Turkey has joined the ICMPD: What does this mean?

Now even closer: ICMPD and Turkey (photo by ICMPD)

Written by Philipp Ratfisch

The Turkish Ministry of Foreign Affairs announced on 15 May that Turkey will join the International Centre for Migration Policy Development (ICMPD). This is yet another step towards embracing the political idea of “migration management”. At the same time, the decision means further expanding Turkey’s cooperation with EU member states with the aim to regulate and control migration into the EU – and into Turkey.

Migration management – a political term in a neutral disguise

The European think tank ICMPD has been known for its proliferation of “migration management” as a key idea in order to regulate and control migration since its foundation in 1993. The term was originally created by the International Organization for Migration (IOM) in its call for “managing migration for the benefit of all”, as its old slogan reads. At a first glance, actors using the term often oppose zero immigration policies and call for more legal migration channels, while also calling for the possibility of refugees to apply for asylum. The idea is that migration should and could be “managed” or regulated in a more efficient and humane way.

However, while opposing the idea of completely closed borders, “migration management” also promotes a neoliberal reading of migration: states should accept migrants as long as they serve as useful commodities for their national economies. More than that, the migration management idea comprises authoritarian calls for tough border controls and deportations aiming at all those not fitting into the group of “useful” and/or asylum-seeking people. It is therefore not working for the “benefit of all” as the IOM slogan suggests, but “for the benefit of some”, mainly Western states. At the same time it participates in keeping the global south from getting a piece of the global wealth through migration. In recent years, the term has been more and more used by the EU as a metaphor for stricter border controls.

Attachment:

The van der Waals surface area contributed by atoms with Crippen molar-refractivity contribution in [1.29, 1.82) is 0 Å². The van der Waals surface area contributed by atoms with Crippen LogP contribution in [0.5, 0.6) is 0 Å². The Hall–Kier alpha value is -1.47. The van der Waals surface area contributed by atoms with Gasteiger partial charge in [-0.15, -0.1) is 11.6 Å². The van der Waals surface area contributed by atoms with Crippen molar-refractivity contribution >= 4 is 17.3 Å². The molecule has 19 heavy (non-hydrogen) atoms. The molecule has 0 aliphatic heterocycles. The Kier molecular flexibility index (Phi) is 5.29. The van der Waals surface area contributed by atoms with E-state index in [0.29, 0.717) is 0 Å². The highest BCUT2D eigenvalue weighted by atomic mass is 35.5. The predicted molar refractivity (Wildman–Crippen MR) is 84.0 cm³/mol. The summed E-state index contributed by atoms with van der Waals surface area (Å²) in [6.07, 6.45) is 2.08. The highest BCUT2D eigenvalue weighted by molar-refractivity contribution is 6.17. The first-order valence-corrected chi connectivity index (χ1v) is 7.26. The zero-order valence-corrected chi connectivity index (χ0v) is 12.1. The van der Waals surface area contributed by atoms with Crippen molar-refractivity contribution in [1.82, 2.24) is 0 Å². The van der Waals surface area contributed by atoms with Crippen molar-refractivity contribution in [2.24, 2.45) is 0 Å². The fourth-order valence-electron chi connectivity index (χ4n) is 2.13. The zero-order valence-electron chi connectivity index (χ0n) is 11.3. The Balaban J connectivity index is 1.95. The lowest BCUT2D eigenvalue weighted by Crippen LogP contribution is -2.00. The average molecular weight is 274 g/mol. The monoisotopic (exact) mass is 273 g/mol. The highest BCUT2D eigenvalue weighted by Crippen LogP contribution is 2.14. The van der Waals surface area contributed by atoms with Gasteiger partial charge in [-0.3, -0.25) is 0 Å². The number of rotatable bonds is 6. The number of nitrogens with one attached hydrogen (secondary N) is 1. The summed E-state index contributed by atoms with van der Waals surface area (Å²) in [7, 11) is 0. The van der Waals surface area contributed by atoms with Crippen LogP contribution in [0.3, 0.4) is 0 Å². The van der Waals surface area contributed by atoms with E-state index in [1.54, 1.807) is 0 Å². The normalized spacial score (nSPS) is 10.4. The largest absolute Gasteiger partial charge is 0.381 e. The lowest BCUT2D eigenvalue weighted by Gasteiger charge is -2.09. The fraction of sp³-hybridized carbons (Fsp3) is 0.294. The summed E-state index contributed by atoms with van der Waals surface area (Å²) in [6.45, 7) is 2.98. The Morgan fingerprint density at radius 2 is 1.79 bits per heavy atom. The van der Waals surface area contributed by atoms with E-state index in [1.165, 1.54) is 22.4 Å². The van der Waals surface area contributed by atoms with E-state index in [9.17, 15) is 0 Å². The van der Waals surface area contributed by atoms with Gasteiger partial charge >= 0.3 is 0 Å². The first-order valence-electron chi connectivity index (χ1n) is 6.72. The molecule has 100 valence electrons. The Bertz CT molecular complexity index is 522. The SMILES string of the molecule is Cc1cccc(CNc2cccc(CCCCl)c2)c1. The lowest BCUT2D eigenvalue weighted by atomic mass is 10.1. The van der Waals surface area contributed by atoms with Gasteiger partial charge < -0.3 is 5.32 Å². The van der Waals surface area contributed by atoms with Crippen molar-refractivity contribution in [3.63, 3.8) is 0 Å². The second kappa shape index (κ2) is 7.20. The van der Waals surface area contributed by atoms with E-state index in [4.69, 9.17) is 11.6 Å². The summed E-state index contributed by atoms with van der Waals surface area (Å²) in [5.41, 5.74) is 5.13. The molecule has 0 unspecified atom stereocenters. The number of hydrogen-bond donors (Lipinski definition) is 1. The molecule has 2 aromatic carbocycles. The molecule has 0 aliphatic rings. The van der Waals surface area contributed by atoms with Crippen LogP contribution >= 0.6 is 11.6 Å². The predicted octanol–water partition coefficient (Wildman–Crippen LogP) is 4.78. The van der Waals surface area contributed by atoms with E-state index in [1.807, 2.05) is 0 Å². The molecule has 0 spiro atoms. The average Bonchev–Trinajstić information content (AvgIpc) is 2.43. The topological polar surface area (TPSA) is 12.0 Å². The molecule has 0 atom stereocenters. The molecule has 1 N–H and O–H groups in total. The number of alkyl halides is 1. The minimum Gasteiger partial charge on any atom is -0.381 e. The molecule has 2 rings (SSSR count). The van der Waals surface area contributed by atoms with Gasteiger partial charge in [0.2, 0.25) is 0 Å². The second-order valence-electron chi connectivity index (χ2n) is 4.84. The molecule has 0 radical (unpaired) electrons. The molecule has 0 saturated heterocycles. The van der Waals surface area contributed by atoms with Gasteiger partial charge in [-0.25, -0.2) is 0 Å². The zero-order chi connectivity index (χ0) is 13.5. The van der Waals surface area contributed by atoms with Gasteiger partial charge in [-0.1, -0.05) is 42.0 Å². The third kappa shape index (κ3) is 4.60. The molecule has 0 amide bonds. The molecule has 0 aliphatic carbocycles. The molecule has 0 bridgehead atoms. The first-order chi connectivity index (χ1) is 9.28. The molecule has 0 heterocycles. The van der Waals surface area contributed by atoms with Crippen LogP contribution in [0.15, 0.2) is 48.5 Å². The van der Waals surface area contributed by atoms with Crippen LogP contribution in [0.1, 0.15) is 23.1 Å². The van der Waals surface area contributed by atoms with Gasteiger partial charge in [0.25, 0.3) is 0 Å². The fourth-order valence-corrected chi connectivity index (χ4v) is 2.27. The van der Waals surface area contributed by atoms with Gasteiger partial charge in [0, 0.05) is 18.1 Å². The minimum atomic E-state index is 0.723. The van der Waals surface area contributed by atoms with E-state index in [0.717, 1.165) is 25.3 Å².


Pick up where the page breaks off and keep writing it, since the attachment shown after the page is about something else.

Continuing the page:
Last, not least, the idea of “migration management” disregards the fact that migration can hardly ever be fully regulated or controlled: a part of the people on the move almost always finds a way of crossing the borders on their search for a better life. This has not only been spectacularly demonstrated during the summer of migration of 2015, when hundreds of thousands managed to enter the EU. Cross-border movements have also happened afterwards, even though in much lower numbers – often at the cost of disenfranchisement and precarization, leading to poor working and living conditions.

Refugees during the #crossingnomore protests in September 2015 during the summer of migration, demanding a safe passage to the EU (photo by Mathias Fiedler)

Taking a look at the first Turkish migration authority founded in 2013 demonstrates how much the idea of “migration management” has influenced Turkey’s approach towards migration within the recent years: the Directorate General of Migration Management (DGMM) carries the term in its title. And also the EU-Turkey deal from March 2016 has been crafted along this political idea, following suggestions by another European think tank, the European Stability Initiative.

The ICMPD as a Eurocentric think tank

On its homepage, the ICMPD presents itself as a “sober and neutral companion” to governments, promoting “innovative, comprehensive and sustainable migration policies”. As the think tank states in its press release following Turkey’s accession, its “three pillar approach to migration management – structurally linking research, migration dialogues and capacity building – contributes to better migration policy development world-wide”.

Somehow “neutral” as this may sound at first, ICMPD does not remain unclear about its Eurocentric political goals in its “about us” section: